A guide to Foreigners buying property in Australia

A guide to Foreigners buying property in Australia

Thinking of investing in property in Australia, buying a holiday home or perhaps even moving there? It’s a popular place to invest, with a stable property market and consistent growth performance¹.

There are a few important things you need to know as a foreigner buying property in Australia. We’ll cover all of the essentials right here in this handy guide, including the buying process, the different rules for foreigners compared to locals and where to find your dream property.

Crucially, we’ll also look at how to get your money over to Australia, without losing a small fortune in transfer fees and currency conversion costs.

For example, open a free Wise multi-currency account and you can send even very large sums of money to Australia with low fees and the real exchange rate. It’s one of the most reliable, cost-effective ways to send money overseas.

But more on this later. Right now, it’s time to start your overseas property search.

Buying property in Australia

Before you can start scouring the market for your dream property and putting in offers, it can be helpful to have an overview of how the buying process works for non-residents.

There are certain restrictions for foreigners buying property in Australia. Here’s what you need to know in a nutshell²:

You can only buy new buildings or vacant land (and complete construction on it within four years) as a foreigner unless you plan to live in the property you buy.

If you plan to stay in Australia as a temporary resident, you can buy an established dwelling. You can’t then demolish it to build new properties, and you must sell it if you move out of Australia.

If you follow these rules, you’re ready to start the buying process. The first and most crucial step is to apply for approval from the Foreign Investment Review Board (FIRB). All foreign buyers must get approval from the FIRB before they can proceed.

Here’s how it works³:

  1. Read all the guidance on the FIRB website, to check that you need approval and if there are any further measures you’ll need to take.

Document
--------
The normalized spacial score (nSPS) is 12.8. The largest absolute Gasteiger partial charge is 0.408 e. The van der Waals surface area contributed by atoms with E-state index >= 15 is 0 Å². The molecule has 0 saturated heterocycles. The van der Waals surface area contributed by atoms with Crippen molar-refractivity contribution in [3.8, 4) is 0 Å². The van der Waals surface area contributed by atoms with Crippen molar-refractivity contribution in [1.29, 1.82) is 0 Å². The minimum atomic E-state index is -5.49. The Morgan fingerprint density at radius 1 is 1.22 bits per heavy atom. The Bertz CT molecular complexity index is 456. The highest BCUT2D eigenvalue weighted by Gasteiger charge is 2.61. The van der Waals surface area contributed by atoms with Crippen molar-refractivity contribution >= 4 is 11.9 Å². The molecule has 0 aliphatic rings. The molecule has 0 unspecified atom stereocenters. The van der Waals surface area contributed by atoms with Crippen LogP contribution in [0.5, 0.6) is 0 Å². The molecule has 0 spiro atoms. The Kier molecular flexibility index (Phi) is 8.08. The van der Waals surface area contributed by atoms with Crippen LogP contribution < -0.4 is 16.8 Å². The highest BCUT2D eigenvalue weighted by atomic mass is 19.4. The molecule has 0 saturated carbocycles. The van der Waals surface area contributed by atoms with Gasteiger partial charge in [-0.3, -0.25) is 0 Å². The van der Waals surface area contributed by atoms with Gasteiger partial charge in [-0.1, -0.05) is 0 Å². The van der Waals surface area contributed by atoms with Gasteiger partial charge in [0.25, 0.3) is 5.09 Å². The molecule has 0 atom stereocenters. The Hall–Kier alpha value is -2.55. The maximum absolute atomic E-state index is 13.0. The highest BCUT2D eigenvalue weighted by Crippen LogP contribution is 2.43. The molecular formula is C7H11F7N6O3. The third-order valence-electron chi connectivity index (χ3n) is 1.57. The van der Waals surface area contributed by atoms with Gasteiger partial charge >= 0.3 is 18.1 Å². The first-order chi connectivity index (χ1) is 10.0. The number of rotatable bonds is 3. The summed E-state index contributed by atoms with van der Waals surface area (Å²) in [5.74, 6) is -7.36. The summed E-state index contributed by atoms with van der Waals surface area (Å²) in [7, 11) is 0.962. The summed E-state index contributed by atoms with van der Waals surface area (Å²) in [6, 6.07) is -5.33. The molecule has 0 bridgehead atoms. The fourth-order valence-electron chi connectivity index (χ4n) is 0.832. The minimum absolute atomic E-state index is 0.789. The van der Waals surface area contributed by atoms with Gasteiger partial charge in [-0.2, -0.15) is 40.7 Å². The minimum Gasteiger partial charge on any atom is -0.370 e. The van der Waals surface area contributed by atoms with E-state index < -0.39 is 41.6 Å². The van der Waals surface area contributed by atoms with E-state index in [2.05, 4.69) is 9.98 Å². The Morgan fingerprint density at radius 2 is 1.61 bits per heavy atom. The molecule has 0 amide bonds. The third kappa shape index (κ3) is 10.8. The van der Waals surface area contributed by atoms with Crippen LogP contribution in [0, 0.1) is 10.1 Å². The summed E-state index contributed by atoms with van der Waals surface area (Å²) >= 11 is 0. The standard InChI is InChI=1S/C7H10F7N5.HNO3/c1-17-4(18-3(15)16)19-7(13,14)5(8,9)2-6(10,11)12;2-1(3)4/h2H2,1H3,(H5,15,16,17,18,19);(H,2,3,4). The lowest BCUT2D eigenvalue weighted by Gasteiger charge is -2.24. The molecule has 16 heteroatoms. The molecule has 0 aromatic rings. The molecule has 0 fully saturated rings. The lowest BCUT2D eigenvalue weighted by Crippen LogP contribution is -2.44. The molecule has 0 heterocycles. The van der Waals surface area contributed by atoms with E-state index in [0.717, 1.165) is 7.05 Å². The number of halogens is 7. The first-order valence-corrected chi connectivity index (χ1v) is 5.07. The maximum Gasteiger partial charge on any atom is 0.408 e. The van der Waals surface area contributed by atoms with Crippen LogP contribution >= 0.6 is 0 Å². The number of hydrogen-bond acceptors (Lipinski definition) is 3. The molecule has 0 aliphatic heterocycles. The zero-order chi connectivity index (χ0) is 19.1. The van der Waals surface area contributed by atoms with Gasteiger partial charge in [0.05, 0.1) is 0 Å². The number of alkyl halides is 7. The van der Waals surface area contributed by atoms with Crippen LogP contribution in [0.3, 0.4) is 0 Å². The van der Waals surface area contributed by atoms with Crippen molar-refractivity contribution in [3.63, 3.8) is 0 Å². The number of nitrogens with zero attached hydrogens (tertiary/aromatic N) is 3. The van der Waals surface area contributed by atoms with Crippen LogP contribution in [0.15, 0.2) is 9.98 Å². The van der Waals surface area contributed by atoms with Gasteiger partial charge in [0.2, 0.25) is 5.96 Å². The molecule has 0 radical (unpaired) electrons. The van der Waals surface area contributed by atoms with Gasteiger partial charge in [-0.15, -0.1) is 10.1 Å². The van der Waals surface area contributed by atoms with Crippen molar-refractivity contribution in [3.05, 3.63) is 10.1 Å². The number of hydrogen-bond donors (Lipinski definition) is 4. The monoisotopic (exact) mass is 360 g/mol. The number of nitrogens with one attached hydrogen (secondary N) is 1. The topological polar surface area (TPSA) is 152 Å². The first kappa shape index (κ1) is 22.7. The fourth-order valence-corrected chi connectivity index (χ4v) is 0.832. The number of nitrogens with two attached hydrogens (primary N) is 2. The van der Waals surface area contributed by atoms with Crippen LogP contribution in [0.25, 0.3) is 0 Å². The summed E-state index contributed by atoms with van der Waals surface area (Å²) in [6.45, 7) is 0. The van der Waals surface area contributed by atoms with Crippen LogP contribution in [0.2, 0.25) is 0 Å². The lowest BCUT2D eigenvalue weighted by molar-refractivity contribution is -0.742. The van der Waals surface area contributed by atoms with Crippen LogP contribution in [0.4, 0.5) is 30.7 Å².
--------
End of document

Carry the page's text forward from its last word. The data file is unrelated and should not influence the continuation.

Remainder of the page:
2. It could also be a good idea at this stage to seek some legal advice from an expert in the Australian property market, to make sure you’re complying with all the relevant rules and regulations.
  3. Start your application at the Australian Taxation Office (ATO) website.
  4. You’ll need to provide details including visa documents, passport information, contact details and reference numbers for any previous FIRB applications you’ve made.
  5. You’ll also need information (address and title details) for the property you wish to buy.
  6. Sign the declaration and submit your application.
  7. You’ll also need to pay the application fee, which varies depending on the property purchase price. It ranges from $5,700 — $104,100 AUD⁴.

Once you have FIRB approval, you can then proceed with your purchase. This may include getting a loan from an Australian lender (for which you’ll need proof of FIRB approval). You may also want to seek the services of⁵:

  • a conveyancer, known in Western Australia as a settlement agent, to take care of all the legal work.
  • a licensed buyer’s agent, who will find and inspect properties for you, if you can’t physically be present. Your agent can also negotiate the deal with the real estate agent on your behalf, as well as giving you valuable independent advice to help with your purchase.

Some foreign buyers also like to have an accountant on the team, to help you structure your financial arrangements in line with Australian tax rules. This can save you from losing money unnecessarily, as well as falling foul of any important regulations.

Locals vs. foreigners

The key difference between buying property as an Australian resident and a foreigner is that the former isn’t required to apply through the FIRB (and pay the application fee).

The aim behind the FIRB process is to encourage foreign buyers to invest in new properties, while reserving existing properties for locals to buy and live in.